If you look to the right, you see our revenue by destination, approximately a third of our revenues are in North America with another third in Europe and the Middle East and the balance in Latin America, Asia-Pacific and Asia.
As we think about the outlook, our expectation is that growth will be much faster in the markets outside of North America. So, the expectation is that particularly our new unit business sales will be more in the developing or emerging markets of the Middle East, Asia, Central and South America.
If I had to spend time on just one slide in our presentation, it would be this slide, and this slide is why think about Dresser-Rand. Why the Dresser-Rand make a good investment opportunity. And we think it's a couple of things, first, we believe we are well positioned to benefit from continuing energy infrastructure investment. Both in our traditional oil and gas markets where we supply high speed rotating equipment for oil and gas production, transmission, and downstream opportunities such as refining and petrochemical, but increasingly we are seeing our opportunities in environmental solutions markets. Compressed air and energy storage, combined heat and power, biomass, so increasing percentage of our new equipment business is in these environmental solutions market and I will touch on that little bit more in a moment.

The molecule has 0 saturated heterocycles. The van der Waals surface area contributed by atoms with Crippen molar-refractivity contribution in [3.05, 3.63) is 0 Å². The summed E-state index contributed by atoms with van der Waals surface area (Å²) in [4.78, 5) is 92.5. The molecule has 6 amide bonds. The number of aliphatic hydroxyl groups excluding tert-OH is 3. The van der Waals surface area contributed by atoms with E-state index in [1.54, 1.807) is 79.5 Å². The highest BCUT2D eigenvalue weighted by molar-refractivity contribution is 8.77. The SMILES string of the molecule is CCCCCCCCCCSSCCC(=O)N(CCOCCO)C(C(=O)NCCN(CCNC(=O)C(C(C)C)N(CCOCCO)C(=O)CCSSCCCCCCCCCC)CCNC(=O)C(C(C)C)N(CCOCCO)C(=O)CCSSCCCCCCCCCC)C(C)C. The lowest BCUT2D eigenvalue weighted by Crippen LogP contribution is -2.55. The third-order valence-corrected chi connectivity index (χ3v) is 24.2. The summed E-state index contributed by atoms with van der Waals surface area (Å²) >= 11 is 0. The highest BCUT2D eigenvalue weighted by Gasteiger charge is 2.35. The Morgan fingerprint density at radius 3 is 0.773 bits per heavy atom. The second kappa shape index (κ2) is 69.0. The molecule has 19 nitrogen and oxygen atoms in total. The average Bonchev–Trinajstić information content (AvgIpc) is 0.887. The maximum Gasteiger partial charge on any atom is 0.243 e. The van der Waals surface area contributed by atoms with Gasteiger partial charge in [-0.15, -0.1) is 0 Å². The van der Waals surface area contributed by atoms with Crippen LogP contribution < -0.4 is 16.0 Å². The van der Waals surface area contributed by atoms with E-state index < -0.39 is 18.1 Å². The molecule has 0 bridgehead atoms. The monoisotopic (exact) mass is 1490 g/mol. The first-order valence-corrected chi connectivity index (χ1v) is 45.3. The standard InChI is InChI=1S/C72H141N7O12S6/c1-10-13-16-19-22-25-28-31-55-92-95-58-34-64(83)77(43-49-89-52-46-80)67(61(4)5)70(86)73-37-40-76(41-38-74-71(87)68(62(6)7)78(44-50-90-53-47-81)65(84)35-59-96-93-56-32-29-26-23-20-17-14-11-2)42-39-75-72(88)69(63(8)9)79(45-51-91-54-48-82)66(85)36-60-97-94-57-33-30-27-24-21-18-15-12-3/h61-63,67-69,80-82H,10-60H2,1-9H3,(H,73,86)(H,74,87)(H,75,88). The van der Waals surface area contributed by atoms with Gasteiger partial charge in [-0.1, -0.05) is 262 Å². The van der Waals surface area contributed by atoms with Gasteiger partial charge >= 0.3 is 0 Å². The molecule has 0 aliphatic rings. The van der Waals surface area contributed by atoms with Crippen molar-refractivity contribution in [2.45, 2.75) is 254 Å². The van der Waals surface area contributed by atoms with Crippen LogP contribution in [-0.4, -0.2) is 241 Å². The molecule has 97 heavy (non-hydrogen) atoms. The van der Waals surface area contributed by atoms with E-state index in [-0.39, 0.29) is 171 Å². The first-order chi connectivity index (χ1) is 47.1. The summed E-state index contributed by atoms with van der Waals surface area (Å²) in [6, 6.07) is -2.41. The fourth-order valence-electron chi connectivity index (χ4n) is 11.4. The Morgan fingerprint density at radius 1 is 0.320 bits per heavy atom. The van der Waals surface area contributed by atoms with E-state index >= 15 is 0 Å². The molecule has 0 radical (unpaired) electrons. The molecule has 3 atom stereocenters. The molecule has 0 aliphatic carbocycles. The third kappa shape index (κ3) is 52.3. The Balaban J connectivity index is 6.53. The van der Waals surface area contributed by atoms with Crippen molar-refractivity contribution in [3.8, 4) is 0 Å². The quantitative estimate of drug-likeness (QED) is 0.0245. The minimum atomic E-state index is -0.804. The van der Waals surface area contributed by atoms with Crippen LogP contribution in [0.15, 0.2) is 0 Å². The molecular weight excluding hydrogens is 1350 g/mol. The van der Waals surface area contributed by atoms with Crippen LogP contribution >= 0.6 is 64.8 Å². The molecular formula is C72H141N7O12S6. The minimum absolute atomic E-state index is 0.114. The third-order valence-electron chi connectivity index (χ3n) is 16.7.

We also believe we have sustainable competitive advantages. First and foremost, we believe we have a very strong value proposition which is based on technology, we have leading compression technology. Your technology is more efficient, more reliable; the equipment because of its unique design is easier to repair. We can do turnarounds much faster on our class of equipment as compared to that of our competition. We also have the largest installed base of our class of equipment in the industry. And that’s significant as we think about our aftermarket and the aftermarket opportunity that we have in front of us.
We have approximately 40% of the industries install base of compressors and steam turbines. We also have the most extensive service network in the industry, we have approximately 45 service centers so we tend to be local in more places, and our competition and that’s usually important to our aftermarket and continued growth in our aftermarket revenues.